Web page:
Gabrielle Garcia/Staff Writer
After national outrage and pressure provoked by Sports Corporations, Hollywood and other sectors, incited by a discriminatory religious liberties bill in Georgia, Gov. Nathan Deal vetoed the controversial bill. Despite the veto, corporations and organizations nationwide continue to keep a close eye on such legislation.
On Wednesday, March 30, 2016, North Carolina’s Gov. Pat McCrory, signed a controversial bill that blocks cities from allowing transgender individuals to use public restrooms for the sex they identify as, among other legislative components which limit anti-discriminatory laws.
In response to the outrageous legislation that was passed in North Carolina, Tony Award-winning composer and lyricist Stephen Schwartz, the iconic writer and producer of hit Broadway musicals such as Wicked, Pippin and Godspell, announced that he has consulted with his licensing organizations and his team of producers to deny the right to any theatre or similar organization in North Carolina to produce any of his shows.
On April 1, 2016, the online theatre publication BroadwayWorld.com publicized an e-mail written by Schwartz, expressing his intolerance for discriminatory legislation:
“To my fellow theatre writers and producers: …I feel that it is very important that any state that passes such a law suffer economic and cultural consequences, partly because it is deserved and partly to discourage other states from following suit.”
Schwartz added, “Therefore, I and my collaborators are acting to deny the right to any theatre or organization based in North Carolina to produce any of our shows. We have informed our licensing organizations and touring producers of this, and I’m happy to say have met with compliance and approval from them.”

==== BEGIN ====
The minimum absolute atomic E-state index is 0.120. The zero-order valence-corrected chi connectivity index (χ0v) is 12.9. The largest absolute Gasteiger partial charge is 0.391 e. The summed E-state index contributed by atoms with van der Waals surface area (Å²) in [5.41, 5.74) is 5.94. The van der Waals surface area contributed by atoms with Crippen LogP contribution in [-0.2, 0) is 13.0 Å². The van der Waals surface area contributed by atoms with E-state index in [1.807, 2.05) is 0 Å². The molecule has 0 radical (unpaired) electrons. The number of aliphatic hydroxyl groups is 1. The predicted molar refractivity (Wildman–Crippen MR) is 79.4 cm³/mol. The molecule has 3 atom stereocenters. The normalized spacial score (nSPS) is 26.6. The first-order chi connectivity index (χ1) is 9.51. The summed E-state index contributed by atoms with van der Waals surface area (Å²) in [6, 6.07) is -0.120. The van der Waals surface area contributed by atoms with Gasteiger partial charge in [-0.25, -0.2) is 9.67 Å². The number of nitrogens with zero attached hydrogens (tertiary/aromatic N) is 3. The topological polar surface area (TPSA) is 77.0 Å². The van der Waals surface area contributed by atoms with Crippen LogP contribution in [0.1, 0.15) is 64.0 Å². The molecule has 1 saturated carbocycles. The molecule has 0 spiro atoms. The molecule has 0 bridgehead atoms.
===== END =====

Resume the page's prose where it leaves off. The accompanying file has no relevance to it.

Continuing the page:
Schwartz’s bold response to discriminatory legislation is not solely marshaling the Broadway world to fight back— his actions serve as an example to all individuals and organizations nationwide to incite constructive dialogue.
Though the U.S. has grown and has made significant steps towards anti-discriminatory laws, the legislative decisions in North Carolina not only paradox this progress but also represent a degenerative regression to backward thinking.
Though Schwartz made a bold choice by proposing to ban performances and productions in North Carolina, I contend that his efforts serve as a platform for positive and constructive change. I remain hopeful that Schwartz’s example, among the many other efforts put forth by organizations, corporations and the voices and ideas of the American people continue to forge a progressive path toward the future.
The opinions presented within this page do not represent the views of FIU Student Media Editorial Board. These views are separate from editorials and reflect individual perspectives of contributing writers and/or members of the University community.
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